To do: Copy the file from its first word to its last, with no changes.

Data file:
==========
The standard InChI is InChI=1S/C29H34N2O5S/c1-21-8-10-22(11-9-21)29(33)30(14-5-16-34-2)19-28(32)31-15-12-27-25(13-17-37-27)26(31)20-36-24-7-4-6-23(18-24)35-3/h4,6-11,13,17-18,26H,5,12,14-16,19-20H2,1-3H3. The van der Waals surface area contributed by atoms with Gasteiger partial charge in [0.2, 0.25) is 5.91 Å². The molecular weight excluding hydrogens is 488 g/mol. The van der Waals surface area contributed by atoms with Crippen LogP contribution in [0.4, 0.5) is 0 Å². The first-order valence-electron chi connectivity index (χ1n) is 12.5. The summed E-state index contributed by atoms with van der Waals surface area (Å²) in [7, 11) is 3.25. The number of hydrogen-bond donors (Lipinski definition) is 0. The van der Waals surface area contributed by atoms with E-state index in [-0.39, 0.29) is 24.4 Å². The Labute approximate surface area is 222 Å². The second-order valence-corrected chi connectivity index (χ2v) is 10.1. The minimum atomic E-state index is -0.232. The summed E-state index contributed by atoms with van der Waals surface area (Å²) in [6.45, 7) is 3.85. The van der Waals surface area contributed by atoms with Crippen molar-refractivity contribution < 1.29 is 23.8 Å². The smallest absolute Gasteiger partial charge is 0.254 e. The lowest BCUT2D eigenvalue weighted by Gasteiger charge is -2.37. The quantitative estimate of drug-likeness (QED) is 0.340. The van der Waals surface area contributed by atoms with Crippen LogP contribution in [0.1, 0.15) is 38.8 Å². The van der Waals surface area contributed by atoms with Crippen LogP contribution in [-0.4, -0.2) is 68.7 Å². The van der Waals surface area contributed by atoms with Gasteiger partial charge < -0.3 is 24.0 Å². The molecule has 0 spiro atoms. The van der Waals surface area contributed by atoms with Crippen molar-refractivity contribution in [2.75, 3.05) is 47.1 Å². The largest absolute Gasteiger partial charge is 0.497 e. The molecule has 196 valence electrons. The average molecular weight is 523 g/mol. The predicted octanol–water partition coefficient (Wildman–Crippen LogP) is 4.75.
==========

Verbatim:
The standard InChI is InChI=1S/C29H34N2O5S/c1-21-8-10-22(11-9-21)29(33)30(14-5-16-34-2)19-28(32)31-15-12-27-25(13-17-37-27)26(31)20-36-24-7-4-6-23(18-24)35-3/h4,6-11,13,17-18,26H,5,12,14-16,19-20H2,1-3H3. The van der Waals surface area contributed by atoms with Gasteiger partial charge in [0.2, 0.25) is 5.91 Å². The molecular weight excluding hydrogens is 488 g/mol. The van der Waals surface area contributed by atoms with Crippen LogP contribution in [0.4, 0.5) is 0 Å². The first-order valence-electron chi connectivity index (χ1n) is 12.5. The summed E-state index contributed by atoms with van der Waals surface area (Å²) in [7, 11) is 3.25. The number of hydrogen-bond donors (Lipinski definition) is 0. The van der Waals surface area contributed by atoms with E-state index in [-0.39, 0.29) is 24.4 Å². The Labute approximate surface area is 222 Å². The second-order valence-corrected chi connectivity index (χ2v) is 10.1. The minimum atomic E-state index is -0.232. The summed E-state index contributed by atoms with van der Waals surface area (Å²) in [6.45, 7) is 3.85. The van der Waals surface area contributed by atoms with Crippen molar-refractivity contribution < 1.29 is 23.8 Å². The smallest absolute Gasteiger partial charge is 0.254 e. The lowest BCUT2D eigenvalue weighted by Gasteiger charge is -2.37. The quantitative estimate of drug-likeness (QED) is 0.340. The van der Waals surface area contributed by atoms with Crippen LogP contribution in [0.1, 0.15) is 38.8 Å². The van der Waals surface area contributed by atoms with Crippen LogP contribution in [-0.4, -0.2) is 68.7 Å². The van der Waals surface area contributed by atoms with Gasteiger partial charge < -0.3 is 24.0 Å². The molecule has 0 spiro atoms. The van der Waals surface area contributed by atoms with Crippen molar-refractivity contribution in [2.75, 3.05) is 47.1 Å². The largest absolute Gasteiger partial charge is 0.497 e. The molecule has 196 valence electrons. The average molecular weight is 523 g/mol. The predicted octanol–water partition coefficient (Wildman–Crippen LogP) is 4.75.